Coast Guard aims to reopen Houston ship channel after oil spill
Published March 24, 2014
March 23, 2014: Vessels work with skimmers and oil containment booms in Galveston Harbor. Dozens of ships are in evolved in clean-up efforts to remove up to 168,000 gallons of oil that make have spilled into Galveston Bay after a ship and barge collided near the Texas City dike on Saturday afternoon. (AP Photo/Houston Chronicle, Smiley N. Pool)
TEXAS CITY, Texas – The Coast Guard aimed to reopen one of the nation’s busiest seaports Monday, two days after a collision between a barge and a ship caused nearly 170,000 gallons of tar-like oil to spill into the waters south of Houston.
The closure of the Houston Ship Channel has forced more than 80 ships to wait to enter or leave the bay. Coast Guard Warrant Officer Kimberly Smith said the agency’s goal was to reopen the channel at some point Monday, but she did not know the precise timing.
Authorities are still trying to determine how much oil spilled Saturday, when a barge carrying about 900,000 gallons collided with a ship. Initial estimates were that as much as a fifth of the barge’s cargo spilled.
By Sunday, oil had been detected 12 miles offshore in the Gulf of Mexico. Twenty-four vessels were working to skim the spilled fuel and deploy containment booms.
Environmental groups said the spill occurred at an especially sensitive time and place. The channel in Texas City, about 45 miles southeast of Houston, has shorebird habitat on both sides, and tens of thousands of wintering birds are still in the area.
“The timing really couldn’t be much worse since we’re approaching the peak shorebird migration season,” said Richard Gibbons, conservation director of the Houston Audubon Society.
Just to the east is the Bolivar Flats Shorebird Sanctuary, which attracts 50,000 to 70,000 birds to shallow mud flats that are perfect foraging habitat.
Fewer than 10 oiled birds had been found and sent to a wildlife rehabilitation center as of Sunday afternoon, the Coast Guard said. The Texas General Land Office sent a bird-rehabilitation trailer to the area.
Draining the remaining oil from the barge and transferring it to other vessels eliminated the risk of additional spillage, said Capt. Brian Penoyer, commander of the Coast Guard at Houston-Galveston.
Nearly 400 people joined a fleet of oil-retrieving skimmers and other vessels in deploying some 60,000 feet of containment booms around environmentally sensitive areas.
Some black, tar-like globs, along with a dark line of a sticky, oily substance, were seen along the shoreline of the Texas City dike, a 5-mile jetty that juts into Galveston Bay across from a tip of Galveston Island.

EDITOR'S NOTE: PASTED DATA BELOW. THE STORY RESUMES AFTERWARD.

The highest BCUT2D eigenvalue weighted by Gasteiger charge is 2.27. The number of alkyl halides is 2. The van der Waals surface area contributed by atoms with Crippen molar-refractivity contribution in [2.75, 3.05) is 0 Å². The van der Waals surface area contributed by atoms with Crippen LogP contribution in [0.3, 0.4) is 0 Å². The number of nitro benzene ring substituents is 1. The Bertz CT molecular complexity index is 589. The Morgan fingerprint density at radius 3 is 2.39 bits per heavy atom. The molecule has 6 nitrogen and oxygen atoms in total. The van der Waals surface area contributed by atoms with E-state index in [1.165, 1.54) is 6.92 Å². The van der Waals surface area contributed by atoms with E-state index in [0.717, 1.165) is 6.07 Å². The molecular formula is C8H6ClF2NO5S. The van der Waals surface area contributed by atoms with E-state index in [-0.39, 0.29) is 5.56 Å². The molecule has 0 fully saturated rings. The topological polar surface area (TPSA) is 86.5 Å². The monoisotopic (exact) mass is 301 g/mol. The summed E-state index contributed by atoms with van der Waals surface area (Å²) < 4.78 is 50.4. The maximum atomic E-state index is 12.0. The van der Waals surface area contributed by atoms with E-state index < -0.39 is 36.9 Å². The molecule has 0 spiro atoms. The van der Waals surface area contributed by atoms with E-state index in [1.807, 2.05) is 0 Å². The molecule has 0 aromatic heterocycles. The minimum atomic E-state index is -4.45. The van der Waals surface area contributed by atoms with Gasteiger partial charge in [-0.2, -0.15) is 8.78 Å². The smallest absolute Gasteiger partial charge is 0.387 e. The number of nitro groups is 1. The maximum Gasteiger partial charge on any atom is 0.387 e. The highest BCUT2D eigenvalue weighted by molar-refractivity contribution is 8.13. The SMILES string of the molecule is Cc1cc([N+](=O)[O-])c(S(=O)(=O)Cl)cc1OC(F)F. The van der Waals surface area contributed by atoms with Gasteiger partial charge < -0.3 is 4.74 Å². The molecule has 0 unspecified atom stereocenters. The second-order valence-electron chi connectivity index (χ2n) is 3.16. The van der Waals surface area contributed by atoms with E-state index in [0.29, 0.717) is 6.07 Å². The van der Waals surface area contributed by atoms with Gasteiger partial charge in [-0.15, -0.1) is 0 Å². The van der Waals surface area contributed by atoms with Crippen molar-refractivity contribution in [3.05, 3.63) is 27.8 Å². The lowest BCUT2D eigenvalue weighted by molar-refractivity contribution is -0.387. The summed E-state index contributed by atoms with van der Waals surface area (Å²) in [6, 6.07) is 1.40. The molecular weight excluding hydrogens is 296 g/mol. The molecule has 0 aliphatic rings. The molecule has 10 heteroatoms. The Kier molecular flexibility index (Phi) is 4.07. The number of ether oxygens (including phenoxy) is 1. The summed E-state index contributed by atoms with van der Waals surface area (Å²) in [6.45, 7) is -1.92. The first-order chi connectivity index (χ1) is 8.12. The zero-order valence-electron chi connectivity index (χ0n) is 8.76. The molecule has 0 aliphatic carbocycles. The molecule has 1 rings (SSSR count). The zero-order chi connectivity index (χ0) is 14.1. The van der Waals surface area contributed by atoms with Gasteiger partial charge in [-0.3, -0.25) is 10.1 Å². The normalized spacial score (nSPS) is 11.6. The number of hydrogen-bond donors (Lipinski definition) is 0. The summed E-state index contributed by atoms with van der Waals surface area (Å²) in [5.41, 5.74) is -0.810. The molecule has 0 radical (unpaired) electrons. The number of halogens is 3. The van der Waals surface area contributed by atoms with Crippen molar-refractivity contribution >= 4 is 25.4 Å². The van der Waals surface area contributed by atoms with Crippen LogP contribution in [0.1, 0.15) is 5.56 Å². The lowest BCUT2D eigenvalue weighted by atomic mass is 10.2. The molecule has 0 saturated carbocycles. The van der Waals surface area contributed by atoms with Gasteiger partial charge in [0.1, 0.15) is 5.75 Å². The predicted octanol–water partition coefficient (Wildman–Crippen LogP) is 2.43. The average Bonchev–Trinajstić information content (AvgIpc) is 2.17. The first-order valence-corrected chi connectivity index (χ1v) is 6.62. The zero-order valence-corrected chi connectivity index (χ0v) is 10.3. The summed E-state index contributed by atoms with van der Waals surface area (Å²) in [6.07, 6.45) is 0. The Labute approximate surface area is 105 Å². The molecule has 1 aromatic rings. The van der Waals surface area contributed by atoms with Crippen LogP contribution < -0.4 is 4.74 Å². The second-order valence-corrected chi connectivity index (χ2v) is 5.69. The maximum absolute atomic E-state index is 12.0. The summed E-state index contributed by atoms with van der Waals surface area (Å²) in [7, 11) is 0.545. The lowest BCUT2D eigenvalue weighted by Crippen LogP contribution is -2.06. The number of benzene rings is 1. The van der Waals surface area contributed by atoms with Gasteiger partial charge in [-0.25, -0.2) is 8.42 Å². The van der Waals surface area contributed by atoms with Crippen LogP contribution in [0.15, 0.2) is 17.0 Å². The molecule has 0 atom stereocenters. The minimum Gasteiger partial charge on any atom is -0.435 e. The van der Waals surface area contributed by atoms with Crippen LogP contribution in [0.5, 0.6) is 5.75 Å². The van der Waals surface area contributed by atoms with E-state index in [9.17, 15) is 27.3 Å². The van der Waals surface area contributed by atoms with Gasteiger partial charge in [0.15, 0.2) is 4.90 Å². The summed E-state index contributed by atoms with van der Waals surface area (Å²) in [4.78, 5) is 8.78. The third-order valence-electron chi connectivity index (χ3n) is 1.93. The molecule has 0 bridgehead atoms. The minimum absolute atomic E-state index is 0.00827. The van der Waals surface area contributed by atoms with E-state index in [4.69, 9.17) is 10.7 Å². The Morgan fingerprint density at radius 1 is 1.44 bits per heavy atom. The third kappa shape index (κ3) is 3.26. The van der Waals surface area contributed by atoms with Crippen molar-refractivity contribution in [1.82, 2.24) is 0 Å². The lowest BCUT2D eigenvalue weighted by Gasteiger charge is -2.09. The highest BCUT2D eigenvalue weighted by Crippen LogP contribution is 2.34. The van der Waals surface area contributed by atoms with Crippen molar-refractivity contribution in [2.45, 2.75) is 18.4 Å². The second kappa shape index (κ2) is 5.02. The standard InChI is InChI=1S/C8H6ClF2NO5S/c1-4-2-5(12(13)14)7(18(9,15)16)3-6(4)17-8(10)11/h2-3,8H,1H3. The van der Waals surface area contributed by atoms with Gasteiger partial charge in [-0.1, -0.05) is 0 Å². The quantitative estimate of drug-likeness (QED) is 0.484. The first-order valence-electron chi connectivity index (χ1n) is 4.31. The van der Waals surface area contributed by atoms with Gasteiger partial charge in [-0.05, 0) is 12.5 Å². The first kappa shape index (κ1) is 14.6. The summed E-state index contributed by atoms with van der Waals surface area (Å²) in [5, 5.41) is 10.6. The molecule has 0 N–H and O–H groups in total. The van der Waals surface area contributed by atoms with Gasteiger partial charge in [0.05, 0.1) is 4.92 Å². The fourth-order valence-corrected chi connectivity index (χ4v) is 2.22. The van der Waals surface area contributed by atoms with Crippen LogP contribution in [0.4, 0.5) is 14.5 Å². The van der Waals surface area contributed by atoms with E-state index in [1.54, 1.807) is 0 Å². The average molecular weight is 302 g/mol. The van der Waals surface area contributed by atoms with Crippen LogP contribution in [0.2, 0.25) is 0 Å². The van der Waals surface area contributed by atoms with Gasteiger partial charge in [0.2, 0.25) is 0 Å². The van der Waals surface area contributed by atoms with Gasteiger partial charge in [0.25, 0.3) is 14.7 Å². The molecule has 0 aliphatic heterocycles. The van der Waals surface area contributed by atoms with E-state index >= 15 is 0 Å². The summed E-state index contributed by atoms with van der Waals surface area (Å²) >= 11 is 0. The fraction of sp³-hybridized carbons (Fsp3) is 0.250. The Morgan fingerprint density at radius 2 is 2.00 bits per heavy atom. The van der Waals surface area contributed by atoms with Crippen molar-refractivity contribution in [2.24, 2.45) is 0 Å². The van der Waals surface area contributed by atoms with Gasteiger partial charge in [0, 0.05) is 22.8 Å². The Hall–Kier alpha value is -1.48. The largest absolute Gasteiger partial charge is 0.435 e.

Jim Guidry, executive vice president of Houston-based Kirby Inland Marine Corp., which owned the barge, said the company — the nation’s largest operator of inland barges — was taking responsibility for the cleanup costs.
“We’re very concerned. We’re focused on cleaning up,” he said.
The damaged barge has been moved to a shipyard, according Texas Gov. Rick Perry’s office.
The spill also suspended state-operated ferry service between Galveston and Port Bolivar, affecting thousands of travelers.
Two cruise ships were allowed to travel through the spill area “to minimize inconvenience” to thousands of passengers and limit the spill’s economic effects, the Coast Guard said.
The channel, part of the Port of Houston, typically handles as many as 80 vessels daily.
If the bottleneck of vessels eases in a day or so, fuel prices are unlikely to change much. But a more prolonged closure could raise prices briefly, said Jim Ritterbusch, president of energy consultancy Jim Ritterbusch and Associates in Chicago.
The contents of the barge’s torn tank, equal to about 4,000 barrels, were lost or displaced into other vacant areas of the barge. Penoyer said currents, tides and wind were scattering the spill.
“Containment was never a possibility in this case,” he said.
The Coast Guard and National Transportation Safety Board are still investigating.
“It will take quite a bit of time, given the complexity of the vessels and a very busy waterway,” Penoyer said.
Also closed was the Texas City dike, a popular fishing spot that extends into the Gulf for a few miles.
Lee Rilat, owner of Lee’s Bait and Tackle, the last store before the access road to the dike, said if it weren’t for the spill, his business would be hopping. Instead, the access road was blocked by a police car on a breezy, overcast Sunday.
“This would be the first spring deal, the first real weekend for fishing,” he said.
The spill site is 700 yards offshore from the Texas City dike. A crane and several small boats could be seen at the cleanup site, and dozens of trucks were at a staging area along the beach.